Filed under: Cool Things, Cultural Differences, Friends, Funny Hebrew, Outside TLV | Tags: Billy Eichner, Creation Nation, Hahafuch
A couple of weeks ago, my friend Leah and I rode a sherut to Jerusalem to see a sketch comedy & improv show by a new English-speaking group called Hahafuch. (Join their Facebook group!)
Cafe Afuch is a type of hot coffee drink in Israel. It means “upside down coffee,” but it’s basically just a cappuccino. So, Hahafuch is a play on words on that – like “haha funny” – get it?
Anyway, the show wasn’t held in a bar or club like we expected. It was held in the theater of an old “absorbsion center” for American Olim (place for new immigrants in Israel). Sad story. The place used to be thriving, but the owners lost everything thanks to Bernie Madoff. For realz. #sad Anyway, after the sherut, Leah and I hopped in a taxi, and we were kind of like WTF when it dropped us off on a quiet, residential street. We were on the right path, b/c we saw a Hahafuch sign, but we were like, climbing over fences and walking past abandonded buildings and whatnot. I was ready to start making Friday the 13th/Jason noises (ch-ch-ch-ch…kill-kill-kill-kill), but finally we came upon the theater, and all was normal again. We paid for tickets and entered an already packed theater, as the show had already started. My friend Debra had saved us seats.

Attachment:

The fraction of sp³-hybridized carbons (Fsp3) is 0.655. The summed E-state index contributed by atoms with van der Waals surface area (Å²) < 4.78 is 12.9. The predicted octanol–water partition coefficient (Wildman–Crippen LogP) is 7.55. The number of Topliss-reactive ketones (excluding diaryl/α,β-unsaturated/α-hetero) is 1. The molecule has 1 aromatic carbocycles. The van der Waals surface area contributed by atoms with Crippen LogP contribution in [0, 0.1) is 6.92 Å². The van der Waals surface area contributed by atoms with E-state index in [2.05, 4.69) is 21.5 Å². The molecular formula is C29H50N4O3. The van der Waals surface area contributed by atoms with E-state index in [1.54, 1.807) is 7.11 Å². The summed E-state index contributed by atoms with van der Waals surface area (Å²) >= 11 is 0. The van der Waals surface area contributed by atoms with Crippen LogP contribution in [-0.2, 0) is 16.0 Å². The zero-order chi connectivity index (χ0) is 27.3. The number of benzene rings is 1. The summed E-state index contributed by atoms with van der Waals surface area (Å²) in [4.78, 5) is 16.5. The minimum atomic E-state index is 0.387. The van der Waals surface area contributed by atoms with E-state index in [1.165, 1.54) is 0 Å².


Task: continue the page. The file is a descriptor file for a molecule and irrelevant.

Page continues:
The first act was improv. Some very funny stuff, with contributions from the audience and without a net for the performers.
Then, how much did I love the fact that two very talented women came out and did an acoustic set of Madonna’s 1999 top 20 hit (and one of my favorites), Beautiful Stranger! Honestly, this made the whole trip worthwhile on its own.
After intermission, the performances switched to sketch comedy. We liked this even better! Some *very* funny stuff! Like this sketch, “Benyamin Netanyahu’s Speech as Translated by a Struggling First-Year Ulpan Student.” Benji Lovitt played Netanyahu. Benji is part of this social media savvy Israeli crowd of mostly Olim I’m getting to know on Twitter. Benji was the straight guy in this sketch, doing a really authentic and kinda angry/passionate Netanyahu. The student would translate a few sentences right, and then botch something to comedic effect. (Like you can imagine Netanyahu was talking about keeping Jerusalem our undividied capital, and the student would say something obviously wrong, like, “So we can have more onions!” Then, Bibi would give him an awesome stink-eye, and yell the word in Hebrew again, and the poor student would repeat it incorrectly again, making it worse (“Onions!”)
Another sketch I really enjoyed was one called “Aliyahonics Anonymous.” It was a bunch of Olim like me bitching about the often incredulous and rude behavior from native Israelis directed at immigrants.
Here’s a shot from a “Weekend Update” style segment, complete w/ video still shots on a screen for added effect.
Here’s two funny videos the group prepared in advance to add to the show as multi-media elements. This first one’s a travel commercial spoof about taking a trip to the “real” Israel, where Israelis try and make tourists look like “friars” (suckers).
This one’s sort of a “man on the street” style news package segment, making fun of Israeli’s without their consent, in the style of old school Letterman, or Billy Eichner’s Creation Nation.
[Damn, sidebar! Billy Eichner is just so damn funny !!]
Anyway, so is Hahafuch, and I will be going back to their next show – and trying to get my friend Anna Becker Barkin to audition for them!